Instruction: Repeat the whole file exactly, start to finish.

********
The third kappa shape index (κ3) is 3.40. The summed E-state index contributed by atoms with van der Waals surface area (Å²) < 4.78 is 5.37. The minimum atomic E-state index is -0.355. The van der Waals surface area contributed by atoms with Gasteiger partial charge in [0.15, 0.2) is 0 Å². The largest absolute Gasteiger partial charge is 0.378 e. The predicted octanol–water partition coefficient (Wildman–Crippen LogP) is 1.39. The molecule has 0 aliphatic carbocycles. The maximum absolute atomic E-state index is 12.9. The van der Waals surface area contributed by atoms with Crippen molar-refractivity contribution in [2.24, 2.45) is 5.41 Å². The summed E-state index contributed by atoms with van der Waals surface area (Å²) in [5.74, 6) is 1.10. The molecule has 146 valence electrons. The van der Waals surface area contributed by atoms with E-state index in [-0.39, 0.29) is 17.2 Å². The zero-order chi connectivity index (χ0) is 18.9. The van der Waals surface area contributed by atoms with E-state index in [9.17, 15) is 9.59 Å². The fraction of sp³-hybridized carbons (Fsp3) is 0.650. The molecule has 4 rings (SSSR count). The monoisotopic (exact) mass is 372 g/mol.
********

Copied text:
The third kappa shape index (κ3) is 3.40. The summed E-state index contributed by atoms with van der Waals surface area (Å²) < 4.78 is 5.37. The minimum atomic E-state index is -0.355. The van der Waals surface area contributed by atoms with Gasteiger partial charge in [0.15, 0.2) is 0 Å². The largest absolute Gasteiger partial charge is 0.378 e. The predicted octanol–water partition coefficient (Wildman–Crippen LogP) is 1.39. The molecule has 0 aliphatic carbocycles. The maximum absolute atomic E-state index is 12.9. The van der Waals surface area contributed by atoms with Crippen molar-refractivity contribution in [2.24, 2.45) is 5.41 Å². The summed E-state index contributed by atoms with van der Waals surface area (Å²) in [5.74, 6) is 1.10. The molecule has 146 valence electrons. The van der Waals surface area contributed by atoms with E-state index in [-0.39, 0.29) is 17.2 Å². The zero-order chi connectivity index (χ0) is 18.9. The van der Waals surface area contributed by atoms with E-state index in [9.17, 15) is 9.59 Å². The fraction of sp³-hybridized carbons (Fsp3) is 0.650. The molecule has 4 rings (SSSR count). The monoisotopic (exact) mass is 372 g/mol.